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I had a question about possession. I wrote the sentence:

He may need to stay for a while, therefore I’ll listen to any concerns you or him may have.”

Is it him or he? Because it sounds natural to say him.

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The way to test pronoun case in "x or y" or "x and y" constructions is to try the sentence with just x or just y:

  • "… therefore I'll listen to any concerns him may have."
  • "… therefore I'll listen to any concerns he may have."

Which pronoun sounds right to you? Use that pronoun even when naming "x or y" or "x and y."

  • Makes sense. Great! – trin carl Jan 28 '16 at 20:58
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Should be "he" - and I hope better grammarians will sound off on this - because if you dismantle the sentence into two parts, you can see which to use, thusly:

"He may need to stay for a while, therefore I'll listen to any concerns you may have."

and

"He may need to stay for a while, therefore I'll listen to any concerns he may have."

Recombine:

"...I'll listen to any concerns you or he may have."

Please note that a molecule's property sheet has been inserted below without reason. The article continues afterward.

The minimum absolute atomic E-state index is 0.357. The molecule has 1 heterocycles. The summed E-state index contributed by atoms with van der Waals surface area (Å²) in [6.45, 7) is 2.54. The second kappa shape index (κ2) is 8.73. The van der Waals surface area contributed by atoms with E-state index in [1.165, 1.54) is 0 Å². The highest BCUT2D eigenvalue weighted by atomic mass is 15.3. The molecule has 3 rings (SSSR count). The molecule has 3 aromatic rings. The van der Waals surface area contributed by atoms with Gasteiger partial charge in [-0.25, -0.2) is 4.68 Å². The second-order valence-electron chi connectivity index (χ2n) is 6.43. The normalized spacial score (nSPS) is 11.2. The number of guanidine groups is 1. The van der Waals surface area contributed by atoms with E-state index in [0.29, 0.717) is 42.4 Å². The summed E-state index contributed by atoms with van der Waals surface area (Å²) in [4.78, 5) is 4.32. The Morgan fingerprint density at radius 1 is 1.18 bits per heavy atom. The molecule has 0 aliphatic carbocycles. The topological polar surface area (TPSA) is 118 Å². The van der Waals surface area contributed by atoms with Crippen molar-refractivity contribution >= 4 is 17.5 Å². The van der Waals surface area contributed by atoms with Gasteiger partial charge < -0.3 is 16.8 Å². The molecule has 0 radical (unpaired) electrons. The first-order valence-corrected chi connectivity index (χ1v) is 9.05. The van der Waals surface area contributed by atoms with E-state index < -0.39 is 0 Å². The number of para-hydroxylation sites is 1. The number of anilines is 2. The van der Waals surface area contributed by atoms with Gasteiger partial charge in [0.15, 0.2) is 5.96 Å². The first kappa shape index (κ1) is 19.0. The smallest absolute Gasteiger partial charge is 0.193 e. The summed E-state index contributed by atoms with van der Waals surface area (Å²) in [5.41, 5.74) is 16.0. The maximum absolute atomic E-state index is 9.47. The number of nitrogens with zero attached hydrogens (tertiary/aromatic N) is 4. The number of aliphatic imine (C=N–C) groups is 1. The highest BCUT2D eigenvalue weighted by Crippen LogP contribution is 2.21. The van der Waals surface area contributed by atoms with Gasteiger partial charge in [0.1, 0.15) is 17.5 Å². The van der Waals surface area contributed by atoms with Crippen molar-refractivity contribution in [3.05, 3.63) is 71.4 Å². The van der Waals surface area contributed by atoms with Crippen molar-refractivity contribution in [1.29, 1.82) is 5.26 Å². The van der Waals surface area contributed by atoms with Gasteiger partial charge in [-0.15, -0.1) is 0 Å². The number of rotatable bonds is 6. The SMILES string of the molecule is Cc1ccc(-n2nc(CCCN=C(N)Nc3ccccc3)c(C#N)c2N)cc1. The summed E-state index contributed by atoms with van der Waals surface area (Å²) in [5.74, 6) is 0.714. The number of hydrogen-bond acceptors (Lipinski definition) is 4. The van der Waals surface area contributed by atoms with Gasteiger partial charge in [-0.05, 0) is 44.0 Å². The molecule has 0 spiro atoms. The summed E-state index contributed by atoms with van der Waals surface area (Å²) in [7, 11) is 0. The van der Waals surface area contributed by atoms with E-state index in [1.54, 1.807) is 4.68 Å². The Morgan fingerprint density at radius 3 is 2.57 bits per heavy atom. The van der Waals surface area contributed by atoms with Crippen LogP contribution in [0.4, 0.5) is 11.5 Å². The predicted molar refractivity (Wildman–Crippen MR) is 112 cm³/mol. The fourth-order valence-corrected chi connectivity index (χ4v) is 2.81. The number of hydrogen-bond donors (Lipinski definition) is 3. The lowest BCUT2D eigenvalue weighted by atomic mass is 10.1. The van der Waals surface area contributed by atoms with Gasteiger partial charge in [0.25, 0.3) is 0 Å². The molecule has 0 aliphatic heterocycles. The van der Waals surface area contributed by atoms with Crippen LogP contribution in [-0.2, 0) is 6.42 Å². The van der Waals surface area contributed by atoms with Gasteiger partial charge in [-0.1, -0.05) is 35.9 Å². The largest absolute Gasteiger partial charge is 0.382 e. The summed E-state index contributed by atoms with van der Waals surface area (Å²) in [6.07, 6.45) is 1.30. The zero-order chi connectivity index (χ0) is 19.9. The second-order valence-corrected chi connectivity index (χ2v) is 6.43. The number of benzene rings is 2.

When you're in doubt about which forms to use in cases like this, it can be helpful to break the group in parts so you can more readily identify the proper syntax. Works with verb agreement too.

Caveat: As with all English language rules, there are exceptions. Like I said, with luck a better grammarian will come to give a definitive answer. This is just what I use.

On a side note, you could say something like "...I'll listen to any concerns either of you have," or "...I'll listen to any concerns you two may have." This structure avoids the issue, if it's in keeping with the character's voice and manner of speech.

Hope that helps!

  • My pleasure! All success. :) – Josh Jan 28 '16 at 21:11
  • In dialogue, you may intentionally use "the wrong" form to display ignorance or dialect eccentricities. "I seen them there apples out yonder." – Stu W Jan 29 '16 at 13:08

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